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    No one really knows the cause of rosacea but there are many theories. "Rosacea is a skin disease with an obscure and complicated pathogenesis." [1]

    The current most popular theory is that rosacea is a disorder of the innate immune system. For over twenty years the vascular theory was held as the most promising. What is interesting is at the heart of the innate immune system theory is that this includes an overproduction of cathelicidin (a killer of microscopic organisms that is at the cellular level found in white blood cells and also found in cells on the skin) which is transported in the vascular system, so we have come full circle. Some consider the nervous system as the root cause of rosacea, and the list goes on with many other theories worth considering (the latest theory is the Trigeminal sensory malfunction theory) but a good place to start your research is our post on Theories Revisited

    End Notes

    [1] Dovepress
    Rosacea and Helicobacter pylori: links and risks
    Elizabeth Lazaridou, Chrysovalantis Korfitis, Christina Kemanetzi, Elena Sotiriou, Zoe Apalla, Efstratios Vakirlis, Christina Fotiadou, Aimilios Lallas, Demetrios Ioannides

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    • Erbium-doped Yttrium Aluminium Garnet (Er:YAG) Laser Resurfacing Restores Normal Function and Cosmesis in Patients with Severe Rhinophyma. J Clin Aesthet Dermatol. 2019 Jul;12(7):28-33 Authors: Mathis J, Ibrahim SF Abstract Background: Rhinophyma is a dermatologic condition that can lead to severe disfiguration and psychological distress. Many therapies, both medical and surgical, have been reported, but few with acceptable and reproducible cosmesis. Objective: We assessed the efficacy of erbium-doped yttrium aluminium garnet (Er:YAG) laser resurfacing as a treatment modality for rhinophyma of all degrees. Design, Setting, and Participants: Eleven Caucasian male patients were classified into categories of mild, moderate, or severe rhinophyma and were treated at the University of Rochester Medical Center with a dual mode Er:YAG fully ablative laser. Measurements: Severity was graded as mild, moderate, or severe, based on the degree of distortion of normal anatomy. Results: The Er:YAG laser allowed for increased ablative precision, a decreased risk of complications, shorter downtime, and improved outcomes compared to currently available treatments. Conclusion: Our results suggest Er:YAG laser resurfacing is an effective treatment modality, with low risk and excellent, reproducible cosmetic outcomes, for patients with rhinophyma of any severity. PMID: 31531160 [PubMed] {url} = URL to article
    • Recognizing Rosacea: Tips on Differential Diagnosis J Drugs Dermatol. 2019 Sep 01;18(9):888-894 Authors: Johnson SM, Berg A, Barr C Abstract Rosacea is a common chronic inflammatory dermatosis with a variety of clinical manifestations. Rosacea primarily affects the central face, and includes papules, pustules, erythema, telangiectasias, perilesional redness, phymatous changes, and even ocular involvement. Symptoms may vary among different patients and even vary over time in an individual patient. Central facial redness affects many adults and can be an indicator of the chronic inflammatory disease rosacea. Rosacea is a clinical diagnosis based on the patient’s history, physical examination, and exclusion of other disorders. It is under-diagnosed, particularly in individuals with skin of color. The goal of this article is to provide clinicians with the tools and understanding needed to correctly identify rosacea and differentiate it from other conditions that have overlapping signs and symptoms. J Drugs Dermatol. 2019;18(9):888-894 PMID: 31524344 [PubMed - as supplied by publisher] {url} = URL to article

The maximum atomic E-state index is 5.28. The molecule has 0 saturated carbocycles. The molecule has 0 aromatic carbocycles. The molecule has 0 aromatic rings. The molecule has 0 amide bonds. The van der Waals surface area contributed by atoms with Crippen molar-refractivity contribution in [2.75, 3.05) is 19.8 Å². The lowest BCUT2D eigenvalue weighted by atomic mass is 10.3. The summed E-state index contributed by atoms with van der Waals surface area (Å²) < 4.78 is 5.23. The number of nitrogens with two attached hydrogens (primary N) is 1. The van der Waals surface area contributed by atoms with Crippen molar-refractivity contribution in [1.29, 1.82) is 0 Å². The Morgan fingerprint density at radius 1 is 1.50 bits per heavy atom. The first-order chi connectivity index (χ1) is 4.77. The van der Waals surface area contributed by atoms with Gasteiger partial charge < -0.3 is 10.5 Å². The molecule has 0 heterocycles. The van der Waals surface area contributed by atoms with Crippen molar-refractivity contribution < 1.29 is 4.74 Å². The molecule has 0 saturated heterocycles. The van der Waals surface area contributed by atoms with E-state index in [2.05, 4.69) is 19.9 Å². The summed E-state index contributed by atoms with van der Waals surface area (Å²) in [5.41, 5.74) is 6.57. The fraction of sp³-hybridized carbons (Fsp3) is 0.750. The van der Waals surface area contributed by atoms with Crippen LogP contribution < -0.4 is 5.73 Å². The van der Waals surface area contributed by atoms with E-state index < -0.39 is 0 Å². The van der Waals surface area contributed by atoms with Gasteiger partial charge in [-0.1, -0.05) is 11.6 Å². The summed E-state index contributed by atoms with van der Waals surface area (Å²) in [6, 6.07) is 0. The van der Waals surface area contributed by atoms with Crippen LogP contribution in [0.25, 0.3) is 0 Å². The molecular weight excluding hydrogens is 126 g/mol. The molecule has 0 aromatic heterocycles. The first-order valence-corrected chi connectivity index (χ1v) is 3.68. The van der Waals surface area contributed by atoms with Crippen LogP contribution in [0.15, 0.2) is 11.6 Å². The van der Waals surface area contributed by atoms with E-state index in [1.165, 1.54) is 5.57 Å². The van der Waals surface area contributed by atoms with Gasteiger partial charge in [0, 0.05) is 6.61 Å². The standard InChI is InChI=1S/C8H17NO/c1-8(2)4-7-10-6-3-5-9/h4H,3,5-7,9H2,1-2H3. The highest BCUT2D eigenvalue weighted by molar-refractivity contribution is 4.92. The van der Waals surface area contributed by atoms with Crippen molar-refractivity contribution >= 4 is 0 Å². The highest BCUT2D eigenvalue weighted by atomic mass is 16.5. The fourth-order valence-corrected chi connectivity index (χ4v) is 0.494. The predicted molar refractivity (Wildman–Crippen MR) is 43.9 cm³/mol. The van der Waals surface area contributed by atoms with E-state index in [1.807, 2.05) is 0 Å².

• Anti-Inflammatory Dose Doxycycline Plus Adapalene 0.3% and Benzoyl Peroxide 2.5% Gel for Severe Acne J Drugs Dermatol. 2019 Sep 01;18(9):924-927 Authors: Kircik LH Abstract Acne is primarily an inflammatory disease. Anti-inflammatory dose doxycycline (40mg: 30mg immediate release and 10mg delayed release beads) is approved for the treatment of rosacea but with demonstrated efficacy for acne. Fixed combination adapalene 0.3% and benzoyl peroxide 2.5% gel is a once-daily formulation approved for the topical management of acne vulgaris. It has both anti-inflammatory and anti-comedogenic properties. Options for management of severe acne are somewhat limited; many patients are not candidates for or refuse treatment with isotretinoin. Systemic antibiotics may be indicated; acne treatment guidelines emphasize antibiotic stewardship in light of increasing concerns about antibiotic resistance and call for the judicious use of conventional systemic antibiotics. This single-center, open label pilot study involving 20 subjects with severe acne assessed the effects of combination treatment using anti-inflammatory dose doxycycline plus adapalene 0.3% and benzoyl peroxide 2.5% gel on IGA scores as well as inflammatory lesion, non-inflammatory lesion, and nodule counts. By week 12, 95% of subjects had at least a 2-grade improvement in IGA scores. Reductions in inflammatory and non-inflammatory lesion counts were statistically significant beginning at week 4 and continuing through week 12. By week 4, the percentage of patients with 0 nodules was 70%, compared to baseline of 20%. Further improvements were seen through week 12. Treatment was well-tolerated with no serious treatment-related adverse events. Combination treatment with anti-inflammatory dose doxycycline plus combination adapalene 0.3% and benzoyl peroxide 2.5% gel is safe and effective for management of severe acne. J Drugs Dermatol. 2019;18(9):924-927. PMID: 31524349 [PubMed - as supplied by publisher] {url} = URL to article
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